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Shale Gas Development and Brook Trout: Scaling Best Management Practices to Anticipate Cumulative Effects

Environmental Practice

By:
, , , ,
DOI: 10.1017/S1466046612000397

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Abstract

Shale gas development may involve trade-offs between energy development and benefits provided by natural ecosystems. However, current best management practices (BMPs) focus on mitigating localized ecological degradation. We review evidence for cumulative effects of natural gas development on brook trout (Salvelinus fontinalis) and conclude that BMPs should account for potential watershed-scale effects in addition to localized influences. The challenge is to develop BMPs in the face of uncertainty in the predicted response of brook trout to landscape-scale disturbance caused by gas extraction. We propose a decision-analysis approach to formulating BMPs in the specific case of relatively undisturbed watersheds where there is consensus to maintain brook trout populations during gas development. The decision analysis was informed by existing empirical models that describe brook trout occupancy responses to landscape disturbance and set bounds on the uncertainty in the predicted responses to shale gas development. The decision analysis showed that a high efficiency of gas development (e.g., 1 well pad per square mile and 7 acres per pad) was critical to achieving a win-win solution characterized by maintaining brook trout and maximizing extraction of available gas. This finding was invariant to uncertainty in predicted response of brook trout to watershed-level disturbance. However, as the efficiency of gas development decreased, the optimal BMP depended on the predicted response, and there was considerable potential value in discriminating among predictive models through adaptive management or research. The proposed decision-analysis framework provides an opportunity to anticipate the cumulative effects of shale gas development, account for uncertainty, and inform management decisions at the appropriate spatial scales.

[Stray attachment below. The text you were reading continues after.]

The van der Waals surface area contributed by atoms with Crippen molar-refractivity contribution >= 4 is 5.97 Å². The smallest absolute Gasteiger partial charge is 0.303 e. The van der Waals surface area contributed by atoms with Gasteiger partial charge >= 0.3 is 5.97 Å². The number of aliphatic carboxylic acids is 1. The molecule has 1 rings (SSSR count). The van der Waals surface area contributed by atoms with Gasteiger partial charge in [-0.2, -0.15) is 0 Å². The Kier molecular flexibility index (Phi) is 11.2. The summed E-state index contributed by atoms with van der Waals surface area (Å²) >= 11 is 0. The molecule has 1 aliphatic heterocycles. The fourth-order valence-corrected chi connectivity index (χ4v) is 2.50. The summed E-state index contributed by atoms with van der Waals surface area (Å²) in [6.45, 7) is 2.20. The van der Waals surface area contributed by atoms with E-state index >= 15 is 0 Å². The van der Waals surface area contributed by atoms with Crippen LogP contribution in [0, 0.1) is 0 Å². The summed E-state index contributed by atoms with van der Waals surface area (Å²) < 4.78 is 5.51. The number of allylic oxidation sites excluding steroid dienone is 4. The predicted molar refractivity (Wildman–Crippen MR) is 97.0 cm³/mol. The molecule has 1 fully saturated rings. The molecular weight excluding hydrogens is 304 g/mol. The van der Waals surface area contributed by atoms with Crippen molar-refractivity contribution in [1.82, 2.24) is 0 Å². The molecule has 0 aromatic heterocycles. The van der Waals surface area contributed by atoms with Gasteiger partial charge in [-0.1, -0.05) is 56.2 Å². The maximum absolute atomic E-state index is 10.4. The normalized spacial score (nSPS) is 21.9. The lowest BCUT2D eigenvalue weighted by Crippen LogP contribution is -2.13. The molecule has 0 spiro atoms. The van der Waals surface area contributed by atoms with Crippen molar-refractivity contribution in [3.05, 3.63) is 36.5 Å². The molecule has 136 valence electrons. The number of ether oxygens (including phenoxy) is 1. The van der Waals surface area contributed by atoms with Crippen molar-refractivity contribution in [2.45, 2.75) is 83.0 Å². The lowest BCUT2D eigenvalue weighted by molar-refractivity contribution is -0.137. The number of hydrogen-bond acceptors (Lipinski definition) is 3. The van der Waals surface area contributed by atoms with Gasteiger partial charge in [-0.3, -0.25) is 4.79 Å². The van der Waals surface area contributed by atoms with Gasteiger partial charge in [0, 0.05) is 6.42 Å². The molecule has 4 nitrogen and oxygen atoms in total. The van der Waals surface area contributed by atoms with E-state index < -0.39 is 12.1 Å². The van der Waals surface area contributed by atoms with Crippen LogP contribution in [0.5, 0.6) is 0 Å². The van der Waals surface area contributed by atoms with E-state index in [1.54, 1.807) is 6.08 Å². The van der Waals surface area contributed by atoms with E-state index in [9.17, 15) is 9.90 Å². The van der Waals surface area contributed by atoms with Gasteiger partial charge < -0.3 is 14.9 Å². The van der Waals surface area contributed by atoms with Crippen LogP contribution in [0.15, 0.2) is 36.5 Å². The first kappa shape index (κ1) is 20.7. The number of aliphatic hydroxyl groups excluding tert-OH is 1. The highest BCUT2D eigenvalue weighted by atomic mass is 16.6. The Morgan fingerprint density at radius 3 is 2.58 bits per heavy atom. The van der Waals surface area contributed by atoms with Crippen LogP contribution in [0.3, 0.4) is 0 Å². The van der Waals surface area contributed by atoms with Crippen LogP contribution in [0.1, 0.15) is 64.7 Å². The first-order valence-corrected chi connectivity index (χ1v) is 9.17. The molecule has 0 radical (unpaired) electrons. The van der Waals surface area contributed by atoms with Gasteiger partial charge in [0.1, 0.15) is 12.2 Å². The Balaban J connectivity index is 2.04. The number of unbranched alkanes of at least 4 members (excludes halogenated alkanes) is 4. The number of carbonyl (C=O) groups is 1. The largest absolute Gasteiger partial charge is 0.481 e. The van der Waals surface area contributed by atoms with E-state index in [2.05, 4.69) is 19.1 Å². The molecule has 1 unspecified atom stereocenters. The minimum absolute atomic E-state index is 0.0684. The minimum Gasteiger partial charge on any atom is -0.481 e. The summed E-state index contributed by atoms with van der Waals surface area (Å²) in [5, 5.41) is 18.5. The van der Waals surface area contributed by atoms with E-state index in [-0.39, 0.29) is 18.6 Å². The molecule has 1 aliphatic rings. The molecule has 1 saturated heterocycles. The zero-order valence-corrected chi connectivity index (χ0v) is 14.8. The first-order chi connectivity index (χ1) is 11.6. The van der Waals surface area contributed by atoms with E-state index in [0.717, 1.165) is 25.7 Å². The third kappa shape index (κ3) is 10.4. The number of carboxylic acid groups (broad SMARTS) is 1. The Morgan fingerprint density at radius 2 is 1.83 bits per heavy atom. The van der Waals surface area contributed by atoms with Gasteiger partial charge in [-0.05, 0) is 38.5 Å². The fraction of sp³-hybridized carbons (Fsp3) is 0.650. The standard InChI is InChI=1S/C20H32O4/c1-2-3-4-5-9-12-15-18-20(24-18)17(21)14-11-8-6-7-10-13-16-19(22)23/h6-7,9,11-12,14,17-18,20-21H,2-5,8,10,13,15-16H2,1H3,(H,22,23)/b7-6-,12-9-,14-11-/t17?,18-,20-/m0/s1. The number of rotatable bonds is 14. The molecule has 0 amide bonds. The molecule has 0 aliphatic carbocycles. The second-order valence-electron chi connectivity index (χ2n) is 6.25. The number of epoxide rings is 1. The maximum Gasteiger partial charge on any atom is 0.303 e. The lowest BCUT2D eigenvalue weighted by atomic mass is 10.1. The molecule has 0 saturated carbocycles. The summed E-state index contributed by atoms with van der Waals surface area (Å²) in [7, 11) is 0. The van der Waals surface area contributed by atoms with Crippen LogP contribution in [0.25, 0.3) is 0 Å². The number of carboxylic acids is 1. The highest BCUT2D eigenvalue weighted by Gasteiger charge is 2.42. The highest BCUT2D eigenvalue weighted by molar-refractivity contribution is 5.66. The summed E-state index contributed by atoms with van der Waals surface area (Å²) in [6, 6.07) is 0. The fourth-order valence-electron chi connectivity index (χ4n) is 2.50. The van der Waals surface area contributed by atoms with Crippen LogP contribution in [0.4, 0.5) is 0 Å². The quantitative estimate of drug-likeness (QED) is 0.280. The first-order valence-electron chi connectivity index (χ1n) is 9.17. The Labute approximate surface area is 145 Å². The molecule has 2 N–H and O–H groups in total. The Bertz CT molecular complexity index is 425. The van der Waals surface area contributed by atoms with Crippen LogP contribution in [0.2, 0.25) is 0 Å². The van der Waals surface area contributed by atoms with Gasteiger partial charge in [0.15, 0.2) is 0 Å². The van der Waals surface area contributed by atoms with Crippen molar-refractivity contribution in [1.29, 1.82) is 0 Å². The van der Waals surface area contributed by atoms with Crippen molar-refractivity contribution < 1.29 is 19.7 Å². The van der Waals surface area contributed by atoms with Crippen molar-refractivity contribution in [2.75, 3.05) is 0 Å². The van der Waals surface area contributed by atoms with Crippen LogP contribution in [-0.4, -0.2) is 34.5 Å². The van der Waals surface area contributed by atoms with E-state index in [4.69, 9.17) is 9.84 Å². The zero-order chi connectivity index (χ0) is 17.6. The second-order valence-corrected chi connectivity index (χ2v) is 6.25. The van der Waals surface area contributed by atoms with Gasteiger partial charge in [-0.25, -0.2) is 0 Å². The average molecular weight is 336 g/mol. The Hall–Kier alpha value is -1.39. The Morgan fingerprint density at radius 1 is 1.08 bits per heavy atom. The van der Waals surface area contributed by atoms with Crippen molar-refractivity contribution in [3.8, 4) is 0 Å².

Additional Publication Details

Publication type:
Article
Publication Subtype:
Journal Article
Title:
Shale Gas Development and Brook Trout: Scaling Best Management Practices to Anticipate Cumulative Effects
Series title:
Environmental Practice
DOI:
10.1017/S1466046612000397
Volume
14
Issue:
4
Year Published:
2012
Language:
English
Publisher:
Cambridge
Contributing office(s):
Leetown Science Center
Larger Work Type:
Article
Larger Work Subtype:
Journal Article
First page:
366
Last page:
381
Country:
United States